The trip was tracked and exposed by @ElonJet, a Twitter account run by Jack Sweeney, a 20-year-old IT major at University of Central Florida in Orlando.
“If he let me fly with him on his jet, record it and talk about it — and maybe not even pay me the $50,000 [previously asked for] — I would take it down,” Sweeney said of Musk. “That is still up for discussion.”
Sweeney’s high-profile hobby uses public information snagged from the Internet to track the movements of private planes flying the likes of Tom Cruise and assorted Kardashians, a brace of Russian oligarchs and tech titans such as Bill Gates and Musk. He regularly posts their high-flying whereabouts to a series of Twitter accounts. In July his @CelebJets account busted Kylie Jenner for a 17-minute flight, which led to her being called a “climate criminal.”
But he has a particular soft-spot for Musk — even when the inventor makes life difficult for him.
“His plane was in San Francisco for less than a day,” Sweeney told The Post of this week’s brief flight. “But it was hard to figure out because this was one of the flights where he had PIA [Privacy ICAO Address, which masks the plane owner’s identity]. It’s like having a license plate on your car that is registered to another name. It takes extra work to know where the jet is going.”
He hesitated for a beat and joked, “PIA is a Pain In the Ass.”
Since launching @ElonJet in 2020 — it has some 500,000 followers — Sweeney has become a pain in the posterior for the private jet crowd: He now has 30 bot accounts that follow hundreds of bold-faced names.
“The first interesting [tracked] flight of his was to Germany, in 2021, when they were doing the Gigafactory in Berlin,” Sweeney said of Musk. “When he went to Brazil, for something Starlink related, I was the first to know about it.
“When he went to Greece this summer, I saw when the flight took off. I figured he would be on a boat somewhere. It was funny to see him without a shirt on,” Sweeney said, referencing much-mocked photos of a pasty Musk on vacation. “I was glad to see Elon relaxing”
Last November, Musk offered Sweeney $5,000 to take down the account.
“It was pretty crazy,” said Sweeney. “You don’t expect to get a private message from Elon Musk. The first thing was him asking me to take it down because it was a security risk. Then he started asking how I got the information. It was cool to be explaining something to Elon. He offered to buy the account for $5,000” — in an effort to shut it down — “but I told him that if it’s not enough money to change my life I don’t want to sell it.”
Communication dropped off soon after Sweeney asked for $50,000.
Even if Musk did not want to part with the dough, others were willing to step up for him. “There’s a guy from a smart air-conditioning company who said he would give me $50,000 and some other stuff to take down the account,” Sweeney said. “Elon said he had an interest in making Tesla air conditioners. This guy hoped that Elon would notice and buy his company. But the offer did not come come from Elon, so it wasn’t the same thing. I turned it down.”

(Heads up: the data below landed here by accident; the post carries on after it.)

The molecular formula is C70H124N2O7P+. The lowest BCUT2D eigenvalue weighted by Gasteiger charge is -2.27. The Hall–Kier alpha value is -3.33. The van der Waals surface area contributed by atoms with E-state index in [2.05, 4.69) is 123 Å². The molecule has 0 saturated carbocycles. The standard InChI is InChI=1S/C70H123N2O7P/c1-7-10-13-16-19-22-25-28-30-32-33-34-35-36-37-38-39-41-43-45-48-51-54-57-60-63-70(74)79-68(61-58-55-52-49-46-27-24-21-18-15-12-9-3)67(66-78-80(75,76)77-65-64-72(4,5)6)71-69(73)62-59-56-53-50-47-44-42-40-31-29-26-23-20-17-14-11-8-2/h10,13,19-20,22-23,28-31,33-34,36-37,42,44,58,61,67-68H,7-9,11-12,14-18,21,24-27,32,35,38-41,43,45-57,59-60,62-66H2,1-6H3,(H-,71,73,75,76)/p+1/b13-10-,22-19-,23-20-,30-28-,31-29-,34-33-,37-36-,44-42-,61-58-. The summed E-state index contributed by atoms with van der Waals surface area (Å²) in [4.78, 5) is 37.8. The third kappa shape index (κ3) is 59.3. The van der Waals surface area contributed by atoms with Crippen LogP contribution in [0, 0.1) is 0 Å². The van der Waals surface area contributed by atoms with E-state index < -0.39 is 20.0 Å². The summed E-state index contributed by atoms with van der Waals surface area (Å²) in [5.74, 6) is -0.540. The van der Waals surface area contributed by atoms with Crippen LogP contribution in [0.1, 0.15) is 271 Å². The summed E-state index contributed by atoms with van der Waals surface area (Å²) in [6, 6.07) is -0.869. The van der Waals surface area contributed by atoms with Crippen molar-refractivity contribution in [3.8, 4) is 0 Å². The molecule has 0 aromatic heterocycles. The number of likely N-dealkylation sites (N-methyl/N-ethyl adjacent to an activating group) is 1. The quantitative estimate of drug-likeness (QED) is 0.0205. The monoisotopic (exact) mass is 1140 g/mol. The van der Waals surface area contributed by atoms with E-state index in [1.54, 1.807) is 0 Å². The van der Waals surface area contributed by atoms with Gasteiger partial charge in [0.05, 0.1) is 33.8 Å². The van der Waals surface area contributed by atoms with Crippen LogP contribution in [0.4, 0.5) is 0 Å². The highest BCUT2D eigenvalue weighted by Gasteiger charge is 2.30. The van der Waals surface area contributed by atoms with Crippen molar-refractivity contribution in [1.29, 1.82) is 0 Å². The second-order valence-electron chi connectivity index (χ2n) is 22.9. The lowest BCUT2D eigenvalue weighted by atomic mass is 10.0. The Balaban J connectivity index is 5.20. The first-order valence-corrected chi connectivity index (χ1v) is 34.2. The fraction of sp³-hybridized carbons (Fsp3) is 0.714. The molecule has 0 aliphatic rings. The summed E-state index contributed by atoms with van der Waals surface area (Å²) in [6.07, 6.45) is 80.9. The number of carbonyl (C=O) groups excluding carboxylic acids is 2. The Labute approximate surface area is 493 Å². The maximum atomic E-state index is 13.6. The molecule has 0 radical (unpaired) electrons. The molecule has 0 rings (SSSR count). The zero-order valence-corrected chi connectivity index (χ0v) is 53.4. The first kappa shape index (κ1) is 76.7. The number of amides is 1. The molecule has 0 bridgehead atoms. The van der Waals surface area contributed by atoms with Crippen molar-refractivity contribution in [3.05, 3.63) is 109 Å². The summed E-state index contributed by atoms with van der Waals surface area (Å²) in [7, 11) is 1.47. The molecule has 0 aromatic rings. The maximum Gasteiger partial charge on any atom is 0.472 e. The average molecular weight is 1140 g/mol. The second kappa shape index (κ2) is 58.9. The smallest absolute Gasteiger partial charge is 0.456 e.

“It would have been cool to work things out with Elon,” Sweeney said. “But our conflict made [my accounts] blow up more on Twitter.”
While Sweeney has answered his followers’ request and installed a feature that tracks the carbon footprints of private aviation flights, he admitted he is not in this game to expose abusers of the environment. In fact, Sweeney said: “If I had the money, I would fly in my own jet. I’ve not yet flown private but I would love to.”
His motivation is more personal than environmental — or some statement admonishing billionaires — and he does not care what people think about that.
“There are a fair amount of haters. They say I should stop tracking Elon since he wanted me to. They ask why I’m still doing it,” he said. “I do it because it is something I enjoy. I am not going to take it down for a minimal amount of money. I like seeing all the moving parts coming together and putting it out there for people to see. Plus it helps me to learn a lot about programming.”
Sweeney, who grew up in Clermont, Fla., and is the son of a kindergarten teacher and an airline maintenance controller, has also received an education in the dynamics of power.
“Elon has all these resources. So much money and control over so many things — he can put rockets and satellites into outer space — but he can’t stop me from tracking his plane,” said Sweeney. “It feels cool. He is one of the richest people on Earth and I am annoying him.”
And it doesn’t hurt to have a little bit of notoriety. “I had a professor contact me on LinkedIn and invite me to the college’s hacking club. I have not yet gotten around to it,” said Sweeney, who is single. “Yesterday I was checking in for my apartment on campus and a girl there recognized me. They all know the story. It’s crazy.”
If Sweeney has a white whale in the sky, it is Apple CEO Tim Cook. “I wish Tim Cook was possible, but he is on a shared agreement with [charter jet pool] NetJets. When you have that, you use any of the planes that NetJets flies. I can’t track the one plane.
“If Elon was smart enough, he would have better hidden his plane. I guess Tim Cook is smart about that. If he gets his own jet, I’ll track him.”
But if you make a deal with Sweeney to get eyes off your jet travel, you better keep it.
This past February, NBA team owner Mark Cuban asked Sweeney to take down his page for security reasons — and they struck an agreement.
“I asked to go to a Mavericks game with Cuban,” Sweeney recalled. “He said, ‘Next season.’ If he re-negs, we’ll see what happens. I’ll bring his page back up. But, honestly, he had only 100 followers.”